Fees for foreign adoption range from fifteen thousand to thirty thousand dollars and since adoptive parents are required to bear legal as well as administrative costs, just attending to the costs of translating documents, using the services of a notary, travel and living besides medical needs brings the expenses up considerably.
All these costs depend on how much time is spent in the foreign country finding a child to adopt and these figures may differ, based on this factor.
But all is not lost for those couples looking at foreign adoptions and willing to learn about a different culture while using their valid passports to build their family; getting a child is quicker through international adoption as many children may be abandoned or brought up in orphanage that the hurdle of a birth mother backing out on her decision does not exist.
Besides, there are always children available for adoption and the rules and eligibility criteria for American couples is easier overseas than it is in North America.
Once, couples have armed themselves with proper, updated information and laws regarding international adoption and have the time and finances resources to travel and stay overseas for finding their adoptive child, cutting through the red tapism, language barriers and eliminating the fraudulent intercessors comes naturally if they keep their eyes and ears open to these existing challenges.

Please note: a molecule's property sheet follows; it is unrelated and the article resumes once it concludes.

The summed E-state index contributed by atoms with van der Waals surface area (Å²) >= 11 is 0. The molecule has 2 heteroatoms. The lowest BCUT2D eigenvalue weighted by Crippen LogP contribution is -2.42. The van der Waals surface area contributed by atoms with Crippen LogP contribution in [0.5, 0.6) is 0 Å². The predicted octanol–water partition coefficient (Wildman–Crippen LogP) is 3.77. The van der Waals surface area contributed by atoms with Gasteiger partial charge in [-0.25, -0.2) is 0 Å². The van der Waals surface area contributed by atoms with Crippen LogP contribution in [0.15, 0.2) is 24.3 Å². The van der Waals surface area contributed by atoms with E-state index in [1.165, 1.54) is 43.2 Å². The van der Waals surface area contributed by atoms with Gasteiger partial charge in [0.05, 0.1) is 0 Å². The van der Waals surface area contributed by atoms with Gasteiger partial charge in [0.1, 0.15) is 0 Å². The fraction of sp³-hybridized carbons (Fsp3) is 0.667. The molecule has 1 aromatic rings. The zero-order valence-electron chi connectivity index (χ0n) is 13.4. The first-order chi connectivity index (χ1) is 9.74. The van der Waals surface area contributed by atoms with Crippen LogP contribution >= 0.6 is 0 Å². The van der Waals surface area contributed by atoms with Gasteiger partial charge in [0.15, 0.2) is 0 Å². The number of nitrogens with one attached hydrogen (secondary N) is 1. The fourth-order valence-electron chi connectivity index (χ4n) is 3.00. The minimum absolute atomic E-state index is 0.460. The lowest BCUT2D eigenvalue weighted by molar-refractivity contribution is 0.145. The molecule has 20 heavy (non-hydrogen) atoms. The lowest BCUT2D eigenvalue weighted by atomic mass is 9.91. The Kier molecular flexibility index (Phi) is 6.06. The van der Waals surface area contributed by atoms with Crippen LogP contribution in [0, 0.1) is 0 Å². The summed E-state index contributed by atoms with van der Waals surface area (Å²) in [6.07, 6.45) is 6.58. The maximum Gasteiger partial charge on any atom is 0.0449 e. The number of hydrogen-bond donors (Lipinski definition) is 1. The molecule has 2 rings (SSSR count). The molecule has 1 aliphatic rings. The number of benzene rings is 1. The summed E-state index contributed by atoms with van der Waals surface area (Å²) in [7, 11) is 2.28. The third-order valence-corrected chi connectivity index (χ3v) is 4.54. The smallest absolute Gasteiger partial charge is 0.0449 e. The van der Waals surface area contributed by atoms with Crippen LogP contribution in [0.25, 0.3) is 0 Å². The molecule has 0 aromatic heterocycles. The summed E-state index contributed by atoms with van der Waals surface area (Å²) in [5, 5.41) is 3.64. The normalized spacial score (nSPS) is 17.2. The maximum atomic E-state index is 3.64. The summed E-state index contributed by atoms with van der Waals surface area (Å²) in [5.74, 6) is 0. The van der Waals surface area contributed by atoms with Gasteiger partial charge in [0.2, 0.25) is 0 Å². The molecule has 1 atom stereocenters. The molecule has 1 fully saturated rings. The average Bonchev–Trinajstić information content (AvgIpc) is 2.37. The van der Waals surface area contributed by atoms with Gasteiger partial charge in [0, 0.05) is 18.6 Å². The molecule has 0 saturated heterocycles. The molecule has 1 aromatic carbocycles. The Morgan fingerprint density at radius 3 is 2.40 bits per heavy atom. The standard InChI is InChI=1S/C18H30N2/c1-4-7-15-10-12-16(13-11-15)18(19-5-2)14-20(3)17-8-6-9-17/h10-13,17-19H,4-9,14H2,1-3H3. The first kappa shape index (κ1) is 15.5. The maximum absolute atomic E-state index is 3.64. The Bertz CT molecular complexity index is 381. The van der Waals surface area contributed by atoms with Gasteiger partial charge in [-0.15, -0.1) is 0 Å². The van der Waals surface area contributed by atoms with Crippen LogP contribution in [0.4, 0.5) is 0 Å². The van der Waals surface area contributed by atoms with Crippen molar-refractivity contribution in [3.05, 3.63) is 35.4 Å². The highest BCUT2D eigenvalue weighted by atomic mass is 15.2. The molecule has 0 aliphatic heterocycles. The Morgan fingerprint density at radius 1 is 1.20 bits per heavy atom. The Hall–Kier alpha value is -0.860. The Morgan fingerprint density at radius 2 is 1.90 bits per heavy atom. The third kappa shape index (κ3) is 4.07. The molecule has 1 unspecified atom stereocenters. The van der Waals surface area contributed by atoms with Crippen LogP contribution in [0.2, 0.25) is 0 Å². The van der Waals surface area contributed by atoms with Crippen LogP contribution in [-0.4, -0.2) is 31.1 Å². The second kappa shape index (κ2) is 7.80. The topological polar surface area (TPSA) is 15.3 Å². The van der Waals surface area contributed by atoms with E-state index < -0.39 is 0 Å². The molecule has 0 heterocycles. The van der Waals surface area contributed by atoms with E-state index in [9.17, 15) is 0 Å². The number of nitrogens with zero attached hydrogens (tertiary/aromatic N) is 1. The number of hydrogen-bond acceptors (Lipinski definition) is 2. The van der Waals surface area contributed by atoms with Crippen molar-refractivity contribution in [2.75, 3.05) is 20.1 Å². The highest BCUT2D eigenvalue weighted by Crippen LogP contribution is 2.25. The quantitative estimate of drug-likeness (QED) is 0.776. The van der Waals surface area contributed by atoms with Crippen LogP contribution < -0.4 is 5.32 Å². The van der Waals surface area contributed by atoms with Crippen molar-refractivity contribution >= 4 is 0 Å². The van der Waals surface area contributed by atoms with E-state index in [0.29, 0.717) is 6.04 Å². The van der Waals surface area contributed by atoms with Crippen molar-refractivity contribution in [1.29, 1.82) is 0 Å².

The Pros and Cons of International Adoption
Adopting internationally has become a more normal trend in the adoption world, but it is not easy. There are benefits and downfalls going in this direction.
When considering adoption there are several different avenues one can take. One of the more current trends has been looking for a child outside of the United States borders. There are children, just like in the United States, which need a home. This is an option to consider, however, like anything there are benefits and downfalls in taking this route.
One of the things to be wary of is when dealing with another country’s child, the United States government cannot get involved. You will be dealing with a foreign court on behalf of its government and the U.S. has no authority there.
Here is the good part about adopting a foreign child:
– There are not as many children available domestically and broadening your search gives you more options. You are not limited to a certain area and can now open the search worldwide. Many people are taking this route as the number of foreign adoptions has increased by three times since 1990. Too many people have been discouraged by the long wait time domestically and are looking internationally for a different path.